Brussels Sprouts - Long Island

Brussels Sprouts - Long Island
Brussels Sprouts - Long Island
Brussels Sprouts - Long Island
Brussels Sprouts - Long Island

Brussels Sprouts - Long Island

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Regular price $3.29

vendor : Seed Armory

Product Type : Vegetables Seeds

Sku : 797059661923

360mg (avg 100 seeds)
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in stock SOLD OUT

Packed in Resealable Long Life Mylar
Moisture Proof Packets
10+ Year Survival Seed Viability

  • Category: Vegetable
  • Type: Brussels Sprouts
  • Variety: Long Island
  • Family: Brassica
  • Botanical Name: Brassica oleracea
  • Hardiness Zones: 3,4,5,6,7,8,9
  • Growing Difficulty:  3        
  • Soil PH:  6.0 to 6.8
  • Fertilizer Requirements:  Nitrogen
  • Soil Type: Cool, Moist, Well-Draining
  • Germination (days): 5 to 17
  • Soil Temp for Germination: 45-85°F
  • Lighting Conditions: Full Sun
  • Days to Maturity:  90 – 120  
  • Planting Depth:  1/4”
  • Distance Apart (in row):  18"
  • Row Spacing: 18-24"

 

Sowing Instructions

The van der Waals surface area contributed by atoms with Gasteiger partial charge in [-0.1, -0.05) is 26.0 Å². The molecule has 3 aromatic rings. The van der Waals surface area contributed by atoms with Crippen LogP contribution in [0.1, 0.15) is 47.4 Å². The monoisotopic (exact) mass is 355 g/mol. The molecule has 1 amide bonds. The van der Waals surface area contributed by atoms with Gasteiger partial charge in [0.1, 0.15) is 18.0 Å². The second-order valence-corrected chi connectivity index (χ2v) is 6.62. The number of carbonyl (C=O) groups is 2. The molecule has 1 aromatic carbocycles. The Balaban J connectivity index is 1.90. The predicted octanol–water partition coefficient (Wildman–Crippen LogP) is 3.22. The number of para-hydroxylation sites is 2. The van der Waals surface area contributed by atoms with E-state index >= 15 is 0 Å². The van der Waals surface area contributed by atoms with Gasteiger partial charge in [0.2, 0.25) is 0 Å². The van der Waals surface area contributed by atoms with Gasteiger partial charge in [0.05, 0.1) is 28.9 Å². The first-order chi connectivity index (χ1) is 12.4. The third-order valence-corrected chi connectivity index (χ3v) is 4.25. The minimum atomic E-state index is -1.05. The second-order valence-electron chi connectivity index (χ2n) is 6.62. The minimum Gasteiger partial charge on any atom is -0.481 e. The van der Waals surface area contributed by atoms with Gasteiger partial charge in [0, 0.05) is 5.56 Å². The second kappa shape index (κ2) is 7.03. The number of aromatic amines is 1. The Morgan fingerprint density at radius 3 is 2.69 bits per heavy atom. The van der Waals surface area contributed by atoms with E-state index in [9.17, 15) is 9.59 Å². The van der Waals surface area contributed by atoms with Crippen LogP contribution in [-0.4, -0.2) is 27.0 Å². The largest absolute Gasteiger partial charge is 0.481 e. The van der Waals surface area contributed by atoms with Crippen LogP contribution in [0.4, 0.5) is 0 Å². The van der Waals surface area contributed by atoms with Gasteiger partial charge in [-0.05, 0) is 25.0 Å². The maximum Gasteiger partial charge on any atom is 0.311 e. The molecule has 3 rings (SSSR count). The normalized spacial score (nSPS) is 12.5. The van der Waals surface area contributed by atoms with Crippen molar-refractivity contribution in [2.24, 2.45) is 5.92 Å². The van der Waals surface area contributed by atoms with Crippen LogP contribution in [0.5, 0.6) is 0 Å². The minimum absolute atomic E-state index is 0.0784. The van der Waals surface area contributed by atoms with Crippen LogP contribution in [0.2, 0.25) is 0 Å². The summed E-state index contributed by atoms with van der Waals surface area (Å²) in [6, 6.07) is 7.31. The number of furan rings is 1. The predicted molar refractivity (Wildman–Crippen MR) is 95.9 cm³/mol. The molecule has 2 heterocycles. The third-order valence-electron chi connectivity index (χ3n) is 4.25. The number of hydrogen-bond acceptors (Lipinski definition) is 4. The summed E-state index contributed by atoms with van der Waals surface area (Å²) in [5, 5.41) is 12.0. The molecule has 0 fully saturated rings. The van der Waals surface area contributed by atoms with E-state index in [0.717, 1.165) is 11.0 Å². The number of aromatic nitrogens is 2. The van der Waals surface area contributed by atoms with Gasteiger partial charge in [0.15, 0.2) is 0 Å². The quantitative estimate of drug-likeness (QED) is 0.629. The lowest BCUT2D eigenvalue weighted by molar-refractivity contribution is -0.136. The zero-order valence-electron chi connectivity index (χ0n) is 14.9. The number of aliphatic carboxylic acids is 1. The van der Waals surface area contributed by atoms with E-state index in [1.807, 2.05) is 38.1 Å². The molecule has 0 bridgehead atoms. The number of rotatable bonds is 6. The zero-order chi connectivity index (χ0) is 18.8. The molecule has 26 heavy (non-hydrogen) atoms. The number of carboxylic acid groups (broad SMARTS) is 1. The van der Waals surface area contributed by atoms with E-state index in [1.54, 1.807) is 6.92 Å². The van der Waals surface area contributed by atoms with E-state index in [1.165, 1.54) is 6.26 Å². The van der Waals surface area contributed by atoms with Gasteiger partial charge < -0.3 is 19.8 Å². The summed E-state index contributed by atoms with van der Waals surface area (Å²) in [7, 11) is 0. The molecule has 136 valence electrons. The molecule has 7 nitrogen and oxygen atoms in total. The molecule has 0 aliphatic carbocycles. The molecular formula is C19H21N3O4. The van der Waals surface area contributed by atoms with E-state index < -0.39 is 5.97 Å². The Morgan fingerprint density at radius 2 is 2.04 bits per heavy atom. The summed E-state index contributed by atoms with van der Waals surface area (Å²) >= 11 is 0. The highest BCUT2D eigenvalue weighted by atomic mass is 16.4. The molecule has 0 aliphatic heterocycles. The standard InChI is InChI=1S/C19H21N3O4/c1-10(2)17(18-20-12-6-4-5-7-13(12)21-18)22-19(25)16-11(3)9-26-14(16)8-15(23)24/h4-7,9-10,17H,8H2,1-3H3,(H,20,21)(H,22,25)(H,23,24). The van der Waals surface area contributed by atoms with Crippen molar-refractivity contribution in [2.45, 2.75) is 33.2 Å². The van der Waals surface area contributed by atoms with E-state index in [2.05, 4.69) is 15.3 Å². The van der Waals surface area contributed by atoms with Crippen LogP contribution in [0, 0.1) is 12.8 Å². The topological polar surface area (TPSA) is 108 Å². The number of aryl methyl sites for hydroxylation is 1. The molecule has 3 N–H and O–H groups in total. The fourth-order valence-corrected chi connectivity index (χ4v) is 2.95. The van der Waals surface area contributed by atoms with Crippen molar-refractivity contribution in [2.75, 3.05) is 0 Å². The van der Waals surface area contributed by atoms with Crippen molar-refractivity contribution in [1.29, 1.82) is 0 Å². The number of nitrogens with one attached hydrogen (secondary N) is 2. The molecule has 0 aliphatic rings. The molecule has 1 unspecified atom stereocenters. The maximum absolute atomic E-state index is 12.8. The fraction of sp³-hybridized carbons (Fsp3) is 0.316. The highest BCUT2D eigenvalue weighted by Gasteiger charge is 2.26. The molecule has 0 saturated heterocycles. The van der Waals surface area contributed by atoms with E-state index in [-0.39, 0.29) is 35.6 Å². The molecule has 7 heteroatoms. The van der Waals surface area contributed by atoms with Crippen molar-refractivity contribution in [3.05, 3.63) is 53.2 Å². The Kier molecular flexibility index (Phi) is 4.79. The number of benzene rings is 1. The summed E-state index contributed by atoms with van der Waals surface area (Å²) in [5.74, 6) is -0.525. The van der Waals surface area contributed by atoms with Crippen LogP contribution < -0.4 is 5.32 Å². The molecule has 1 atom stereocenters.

(SEE STARTING INDOORS)

Starting Indoors

14-16 WEEKS BEFORE FIRST FALL FROST

Growing Tips

Sow indoors for the best crop. Although it's possible, it is not advised to grow a summer crop of Brussels Sprouts. Plant outdoors when seedlings reach 4 to 6 inches in height with 2 to 4 leaves. Set transplants deep to where the lower leaves are just above the soil.

Brussels Sprouts enjoy friable, moisture-holding soil.

Culinary Uses

Brussels Sprouts can be used in a variety of different dishes, and taste much like cabbage. Use them steamed, fried or grilled with some butter and salt for a delicious side dish.

Harvesting Crops

Pick Brussels Sprouts from the bottom of the plant to the top, but only when they are firm and at least 1" in diameter. You can also harvest all sprouts at once by cutting off the top of the stalk about 4-6 weeks before you want to harvest, or when the lower sprouts have reached 1/2" in size. The best brussels sprouts will be after going through a few frosts (they will also be the sweetest).

Harvesting Seed

Brussels Sprouts are biennial plants and will not produce flowers for seed production until next spring. Prepare your crop for the winter by covering it or bringing it indoors if temps in your area drop below 28 degrees (then replant in spring).

Seed pods will develop on the plant in the spring. Once these pods turn brown and dry out, you may harvest your new seed crop. Bring them inside and allow the pods to dry for several weeks before safely storing for your next growing season.

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